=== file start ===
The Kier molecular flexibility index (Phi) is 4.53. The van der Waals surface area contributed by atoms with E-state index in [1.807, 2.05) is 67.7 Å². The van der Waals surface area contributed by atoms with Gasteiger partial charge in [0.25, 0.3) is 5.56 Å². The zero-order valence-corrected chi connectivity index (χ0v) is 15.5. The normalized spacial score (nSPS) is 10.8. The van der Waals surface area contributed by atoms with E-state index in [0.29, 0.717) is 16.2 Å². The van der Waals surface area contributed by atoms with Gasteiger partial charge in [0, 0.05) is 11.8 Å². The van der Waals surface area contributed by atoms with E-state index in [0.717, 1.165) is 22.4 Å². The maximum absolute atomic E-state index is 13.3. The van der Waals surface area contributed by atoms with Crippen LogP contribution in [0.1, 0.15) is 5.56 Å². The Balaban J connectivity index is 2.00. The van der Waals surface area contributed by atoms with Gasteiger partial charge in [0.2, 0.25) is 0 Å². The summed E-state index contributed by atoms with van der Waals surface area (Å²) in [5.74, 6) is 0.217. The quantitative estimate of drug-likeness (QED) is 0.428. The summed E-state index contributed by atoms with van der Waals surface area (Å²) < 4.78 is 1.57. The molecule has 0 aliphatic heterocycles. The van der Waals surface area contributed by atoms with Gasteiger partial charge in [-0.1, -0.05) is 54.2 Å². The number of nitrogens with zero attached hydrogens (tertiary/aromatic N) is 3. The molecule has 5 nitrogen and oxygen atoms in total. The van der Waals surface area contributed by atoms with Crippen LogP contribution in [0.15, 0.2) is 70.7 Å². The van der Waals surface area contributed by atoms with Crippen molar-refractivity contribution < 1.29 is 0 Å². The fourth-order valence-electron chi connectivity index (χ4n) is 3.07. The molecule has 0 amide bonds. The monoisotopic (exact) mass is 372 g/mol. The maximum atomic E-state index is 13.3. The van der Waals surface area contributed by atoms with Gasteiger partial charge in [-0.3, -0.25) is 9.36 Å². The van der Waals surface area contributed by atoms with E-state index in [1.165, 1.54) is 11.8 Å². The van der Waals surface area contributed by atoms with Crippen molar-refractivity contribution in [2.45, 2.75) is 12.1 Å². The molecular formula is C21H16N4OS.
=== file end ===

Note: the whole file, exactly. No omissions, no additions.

The Kier molecular flexibility index (Phi) is 4.53. The van der Waals surface area contributed by atoms with E-state index in [1.807, 2.05) is 67.7 Å². The van der Waals surface area contributed by atoms with Gasteiger partial charge in [0.25, 0.3) is 5.56 Å². The zero-order valence-corrected chi connectivity index (χ0v) is 15.5. The normalized spacial score (nSPS) is 10.8. The van der Waals surface area contributed by atoms with E-state index in [0.29, 0.717) is 16.2 Å². The van der Waals surface area contributed by atoms with Gasteiger partial charge in [0, 0.05) is 11.8 Å². The van der Waals surface area contributed by atoms with E-state index in [0.717, 1.165) is 22.4 Å². The maximum absolute atomic E-state index is 13.3. The van der Waals surface area contributed by atoms with Crippen LogP contribution in [0.1, 0.15) is 5.56 Å². The Balaban J connectivity index is 2.00. The van der Waals surface area contributed by atoms with Gasteiger partial charge in [0.2, 0.25) is 0 Å². The summed E-state index contributed by atoms with van der Waals surface area (Å²) in [5.74, 6) is 0.217. The quantitative estimate of drug-likeness (QED) is 0.428. The summed E-state index contributed by atoms with van der Waals surface area (Å²) < 4.78 is 1.57. The molecule has 0 aliphatic heterocycles. The van der Waals surface area contributed by atoms with Gasteiger partial charge in [-0.1, -0.05) is 54.2 Å². The number of nitrogens with zero attached hydrogens (tertiary/aromatic N) is 3. The molecule has 5 nitrogen and oxygen atoms in total. The van der Waals surface area contributed by atoms with Crippen LogP contribution in [0.15, 0.2) is 70.7 Å². The van der Waals surface area contributed by atoms with Crippen molar-refractivity contribution < 1.29 is 0 Å². The fourth-order valence-electron chi connectivity index (χ4n) is 3.07. The molecule has 0 amide bonds. The monoisotopic (exact) mass is 372 g/mol. The maximum atomic E-state index is 13.3. The van der Waals surface area contributed by atoms with Gasteiger partial charge in [-0.3, -0.25) is 9.36 Å². The van der Waals surface area contributed by atoms with E-state index in [1.165, 1.54) is 11.8 Å². The van der Waals surface area contributed by atoms with Crippen molar-refractivity contribution in [2.45, 2.75) is 12.1 Å². The molecular formula is C21H16N4OS.